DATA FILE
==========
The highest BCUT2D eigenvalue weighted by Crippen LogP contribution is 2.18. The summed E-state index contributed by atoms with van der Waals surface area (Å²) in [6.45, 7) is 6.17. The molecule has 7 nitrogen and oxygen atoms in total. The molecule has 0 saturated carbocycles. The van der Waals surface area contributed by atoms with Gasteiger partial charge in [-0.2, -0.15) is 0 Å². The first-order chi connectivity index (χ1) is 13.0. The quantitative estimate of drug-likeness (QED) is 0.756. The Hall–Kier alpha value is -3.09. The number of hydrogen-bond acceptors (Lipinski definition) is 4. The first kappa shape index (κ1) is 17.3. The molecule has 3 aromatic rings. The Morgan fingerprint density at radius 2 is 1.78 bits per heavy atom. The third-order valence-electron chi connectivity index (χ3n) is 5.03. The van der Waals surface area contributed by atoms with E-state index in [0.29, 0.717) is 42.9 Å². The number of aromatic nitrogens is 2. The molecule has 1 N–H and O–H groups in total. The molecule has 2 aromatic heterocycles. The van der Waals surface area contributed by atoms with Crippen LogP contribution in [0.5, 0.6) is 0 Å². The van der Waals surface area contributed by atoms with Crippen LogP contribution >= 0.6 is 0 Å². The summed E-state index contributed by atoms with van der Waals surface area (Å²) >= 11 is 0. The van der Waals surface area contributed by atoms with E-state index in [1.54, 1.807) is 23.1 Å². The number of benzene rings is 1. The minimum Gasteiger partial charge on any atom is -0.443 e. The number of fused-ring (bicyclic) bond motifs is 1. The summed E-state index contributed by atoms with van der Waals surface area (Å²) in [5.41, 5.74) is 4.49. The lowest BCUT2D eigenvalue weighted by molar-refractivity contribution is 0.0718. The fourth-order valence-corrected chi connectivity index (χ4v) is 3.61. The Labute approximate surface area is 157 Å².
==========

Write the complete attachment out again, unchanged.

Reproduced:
The highest BCUT2D eigenvalue weighted by Crippen LogP contribution is 2.18. The summed E-state index contributed by atoms with van der Waals surface area (Å²) in [6.45, 7) is 6.17. The molecule has 7 nitrogen and oxygen atoms in total. The molecule has 0 saturated carbocycles. The van der Waals surface area contributed by atoms with Gasteiger partial charge in [-0.2, -0.15) is 0 Å². The first-order chi connectivity index (χ1) is 13.0. The quantitative estimate of drug-likeness (QED) is 0.756. The Hall–Kier alpha value is -3.09. The number of hydrogen-bond acceptors (Lipinski definition) is 4. The first kappa shape index (κ1) is 17.3. The molecule has 3 aromatic rings. The Morgan fingerprint density at radius 2 is 1.78 bits per heavy atom. The third-order valence-electron chi connectivity index (χ3n) is 5.03. The van der Waals surface area contributed by atoms with E-state index in [0.29, 0.717) is 42.9 Å². The number of aromatic nitrogens is 2. The molecule has 1 N–H and O–H groups in total. The molecule has 2 aromatic heterocycles. The van der Waals surface area contributed by atoms with Crippen LogP contribution in [0.5, 0.6) is 0 Å². The van der Waals surface area contributed by atoms with Crippen LogP contribution >= 0.6 is 0 Å². The summed E-state index contributed by atoms with van der Waals surface area (Å²) >= 11 is 0. The van der Waals surface area contributed by atoms with E-state index in [1.54, 1.807) is 23.1 Å². The number of benzene rings is 1. The minimum Gasteiger partial charge on any atom is -0.443 e. The number of fused-ring (bicyclic) bond motifs is 1. The summed E-state index contributed by atoms with van der Waals surface area (Å²) in [5.41, 5.74) is 4.49. The lowest BCUT2D eigenvalue weighted by molar-refractivity contribution is 0.0718. The fourth-order valence-corrected chi connectivity index (χ4v) is 3.61. The Labute approximate surface area is 157 Å².